Tuesday, September 11, 2012

Fairy Tale: Green

Vincent van Gogh, Mulberry Tree
 A rough draft.  For Masha.

UNDER the lemon curd moon, Mrs. Teatree digs in her garden.  The baby is sleeping.  The dog slouches in the doorway.  Mr. Teatree eats tea cakes in candlelight.  Perhaps he eats them because the moon's a pastry.  Or perhaps the moon is a pastry because he eats them.

At any rate, she is here, in the powdered sugar mist.  She plants parsley.  Parsley planted and grown in the nocturne protects against ogre's eyes, and tastes better.

Mrs. Teatree plunges her fingers into the coffee-grind soil and brings her hands out full of earth.

She inhales its aroma, so rich she can taste it.

Earlier that day, Mrs. Teatree, her husband, and the baby went into town to buy some cinnamon and use the internet.  On the corner opposite the market, a boy from the university decked in hemp and dread locks stood sans-soap box with a Sharpie-penned sign denouncing consumerism and the wasteful rituals of the human race.

Now in the moonlight, Mrs. Teatree wets her lips.  Her tongue sweeps and lingers over the tarragon and scrambled eggs she ate for dinner, the eggs she gathered from under the chicken down in the prickly gray before dawn.

Mrs. Teatree brings the soil closer to her face, until her nose is tingling.  She breathes it in.

Crickets keep time to her heart's beat.

The soil travels through her nostrils and fills her lungs.  It trickles, sifted flour-like, and packs her feet and calves like stuffing.

She curls her toes into the dirt and tastes parsnips.

From the eaves, two angels shaped like owls look on.

The dog stirs and rambles toward her.  He sniffs the scaly bark where there used to be denim.  Her hair un-leaves in currents, tossing moss.  She drinks the soil deep, from soles to brow.

The crickets beat earth's pulse.

Mrs. Teatree is a floret-whisk.  She stirs the air and throws in succulent ingredients: oxygen, moisture, a hint of fertile leaf-rot simmering.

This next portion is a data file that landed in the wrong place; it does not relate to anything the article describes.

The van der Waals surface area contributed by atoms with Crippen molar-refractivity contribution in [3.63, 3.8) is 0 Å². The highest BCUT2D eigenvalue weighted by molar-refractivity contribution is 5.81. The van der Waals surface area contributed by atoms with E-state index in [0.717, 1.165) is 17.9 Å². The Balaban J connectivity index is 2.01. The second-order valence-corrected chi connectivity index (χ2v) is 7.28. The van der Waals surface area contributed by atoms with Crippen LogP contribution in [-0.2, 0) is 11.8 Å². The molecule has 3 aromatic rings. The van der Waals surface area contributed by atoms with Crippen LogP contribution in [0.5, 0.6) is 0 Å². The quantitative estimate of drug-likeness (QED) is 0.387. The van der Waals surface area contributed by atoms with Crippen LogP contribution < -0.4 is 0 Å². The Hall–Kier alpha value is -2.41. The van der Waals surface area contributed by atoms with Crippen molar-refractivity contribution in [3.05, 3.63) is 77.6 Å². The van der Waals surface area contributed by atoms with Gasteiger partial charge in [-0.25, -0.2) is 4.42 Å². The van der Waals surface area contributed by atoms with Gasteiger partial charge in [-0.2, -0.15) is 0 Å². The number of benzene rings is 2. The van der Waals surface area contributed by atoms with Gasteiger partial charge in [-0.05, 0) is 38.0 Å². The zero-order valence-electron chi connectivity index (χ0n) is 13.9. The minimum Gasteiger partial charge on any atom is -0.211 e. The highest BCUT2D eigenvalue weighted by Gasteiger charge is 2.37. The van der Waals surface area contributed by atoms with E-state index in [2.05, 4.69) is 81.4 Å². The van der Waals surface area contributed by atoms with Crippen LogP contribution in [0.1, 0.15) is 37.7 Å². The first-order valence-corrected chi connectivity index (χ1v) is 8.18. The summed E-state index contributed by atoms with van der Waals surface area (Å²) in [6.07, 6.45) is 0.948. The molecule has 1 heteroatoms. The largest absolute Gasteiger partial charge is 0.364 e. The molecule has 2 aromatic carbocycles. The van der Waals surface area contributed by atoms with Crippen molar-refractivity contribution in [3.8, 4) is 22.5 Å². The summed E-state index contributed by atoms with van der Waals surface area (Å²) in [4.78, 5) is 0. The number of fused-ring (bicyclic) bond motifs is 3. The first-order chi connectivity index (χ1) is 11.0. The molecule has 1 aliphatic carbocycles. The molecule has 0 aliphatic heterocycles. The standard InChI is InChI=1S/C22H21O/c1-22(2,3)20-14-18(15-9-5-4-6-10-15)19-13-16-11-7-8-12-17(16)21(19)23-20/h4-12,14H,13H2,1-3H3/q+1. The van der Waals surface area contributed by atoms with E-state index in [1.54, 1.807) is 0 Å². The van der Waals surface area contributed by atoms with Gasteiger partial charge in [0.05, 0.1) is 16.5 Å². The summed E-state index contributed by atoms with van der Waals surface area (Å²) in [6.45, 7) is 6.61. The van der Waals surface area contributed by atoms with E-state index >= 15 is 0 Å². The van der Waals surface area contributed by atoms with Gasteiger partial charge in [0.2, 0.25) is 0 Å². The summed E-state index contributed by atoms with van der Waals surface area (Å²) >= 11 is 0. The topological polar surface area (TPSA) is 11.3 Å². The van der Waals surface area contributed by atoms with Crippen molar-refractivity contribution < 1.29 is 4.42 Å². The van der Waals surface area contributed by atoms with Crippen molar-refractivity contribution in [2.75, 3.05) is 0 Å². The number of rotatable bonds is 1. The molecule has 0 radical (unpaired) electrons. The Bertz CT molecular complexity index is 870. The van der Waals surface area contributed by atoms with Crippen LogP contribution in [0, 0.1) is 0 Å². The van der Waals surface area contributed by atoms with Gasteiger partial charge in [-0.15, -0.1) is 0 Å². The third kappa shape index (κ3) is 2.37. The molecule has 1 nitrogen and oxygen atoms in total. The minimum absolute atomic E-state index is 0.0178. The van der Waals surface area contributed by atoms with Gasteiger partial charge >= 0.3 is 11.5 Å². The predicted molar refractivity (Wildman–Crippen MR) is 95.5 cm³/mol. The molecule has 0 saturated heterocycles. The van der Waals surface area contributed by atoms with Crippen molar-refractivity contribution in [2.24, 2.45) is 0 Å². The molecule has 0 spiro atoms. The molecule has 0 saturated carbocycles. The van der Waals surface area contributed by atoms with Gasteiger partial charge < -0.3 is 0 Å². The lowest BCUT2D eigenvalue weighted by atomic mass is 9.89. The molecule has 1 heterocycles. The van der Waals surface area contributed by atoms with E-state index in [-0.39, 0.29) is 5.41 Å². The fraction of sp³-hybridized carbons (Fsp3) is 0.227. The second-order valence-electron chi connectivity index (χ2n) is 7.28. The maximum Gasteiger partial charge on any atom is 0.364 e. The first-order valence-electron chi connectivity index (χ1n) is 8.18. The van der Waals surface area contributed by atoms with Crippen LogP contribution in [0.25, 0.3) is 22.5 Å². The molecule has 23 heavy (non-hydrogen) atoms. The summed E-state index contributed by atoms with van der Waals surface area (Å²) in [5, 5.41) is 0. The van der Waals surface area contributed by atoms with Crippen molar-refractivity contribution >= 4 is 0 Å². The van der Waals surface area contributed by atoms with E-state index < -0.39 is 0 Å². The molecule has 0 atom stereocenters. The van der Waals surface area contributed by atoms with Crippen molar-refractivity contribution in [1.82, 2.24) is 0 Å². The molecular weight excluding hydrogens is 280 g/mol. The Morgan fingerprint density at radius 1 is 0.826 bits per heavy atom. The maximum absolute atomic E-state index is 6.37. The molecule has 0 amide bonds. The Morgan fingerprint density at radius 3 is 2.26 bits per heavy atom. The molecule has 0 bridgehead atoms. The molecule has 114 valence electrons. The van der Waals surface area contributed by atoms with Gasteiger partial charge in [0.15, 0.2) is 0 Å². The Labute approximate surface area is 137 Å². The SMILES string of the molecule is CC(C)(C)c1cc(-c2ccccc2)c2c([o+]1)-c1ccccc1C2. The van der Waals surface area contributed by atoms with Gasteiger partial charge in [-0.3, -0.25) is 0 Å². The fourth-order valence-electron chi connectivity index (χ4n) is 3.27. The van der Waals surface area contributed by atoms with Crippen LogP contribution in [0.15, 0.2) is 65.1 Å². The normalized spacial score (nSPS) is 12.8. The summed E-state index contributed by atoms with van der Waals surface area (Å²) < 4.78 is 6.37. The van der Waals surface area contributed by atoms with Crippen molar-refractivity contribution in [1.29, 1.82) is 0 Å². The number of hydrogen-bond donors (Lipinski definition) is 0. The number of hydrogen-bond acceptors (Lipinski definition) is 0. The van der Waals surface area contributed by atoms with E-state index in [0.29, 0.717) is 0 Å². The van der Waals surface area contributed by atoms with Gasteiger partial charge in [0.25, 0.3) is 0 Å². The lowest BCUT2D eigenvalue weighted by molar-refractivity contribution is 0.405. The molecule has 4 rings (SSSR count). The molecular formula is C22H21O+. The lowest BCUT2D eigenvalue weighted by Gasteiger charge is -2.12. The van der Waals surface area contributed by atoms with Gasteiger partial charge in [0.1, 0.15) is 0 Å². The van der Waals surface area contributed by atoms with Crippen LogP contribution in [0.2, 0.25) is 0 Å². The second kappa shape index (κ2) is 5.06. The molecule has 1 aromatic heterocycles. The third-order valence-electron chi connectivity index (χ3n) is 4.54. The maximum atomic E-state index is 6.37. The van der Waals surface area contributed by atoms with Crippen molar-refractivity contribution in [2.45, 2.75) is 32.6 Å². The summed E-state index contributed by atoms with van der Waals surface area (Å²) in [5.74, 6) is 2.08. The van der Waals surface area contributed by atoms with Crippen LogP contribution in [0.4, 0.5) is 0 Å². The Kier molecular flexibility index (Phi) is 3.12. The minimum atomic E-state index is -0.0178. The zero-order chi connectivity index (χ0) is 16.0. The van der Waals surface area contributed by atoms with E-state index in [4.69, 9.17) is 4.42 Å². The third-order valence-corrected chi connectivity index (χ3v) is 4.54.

In the morning, when the moon is devoured, her husband carries out the baby.  He lifts her in his arms to pluck the fabulous branches, and the baby crowns her curls with spray that smells of molasses tea and virility, of clover honey and of morning bread baking.


  1. Wow, what emotive imagery, it makes me want to bake and dig the garden at the same time! You've got a beautiful way with words, I hope you'll share the finished story too xx

  2. I LOVE this!
    ..not just that it's for me, or that I feel so very known in it, but the whole taste of it. I read it last night and it just hovered around me all day today.

    It reads like magic. Beautiful!!

    1. I'm so glad. <3

      It is very tasty--do you think I over did it with the food imagery? It was just a thing that happened, and I went with it!

  3. I don't think so at all! The food imagery made it all the more tangible..I felt that if I read it too often, or too closely, it would come to life.

    1. Feedback was:

      "powdered sugar mist" is too much

      He said I can do better than "aroma so rich she can taste it.


      "the moon is devoured" works because "her husband carries out the baby" is so simple.

      I tell you this in hopes it can be beneficial to you and your writing as well. c:

  4. lemon curd moon is a particularly fine image though I love coffee grounds soil as well


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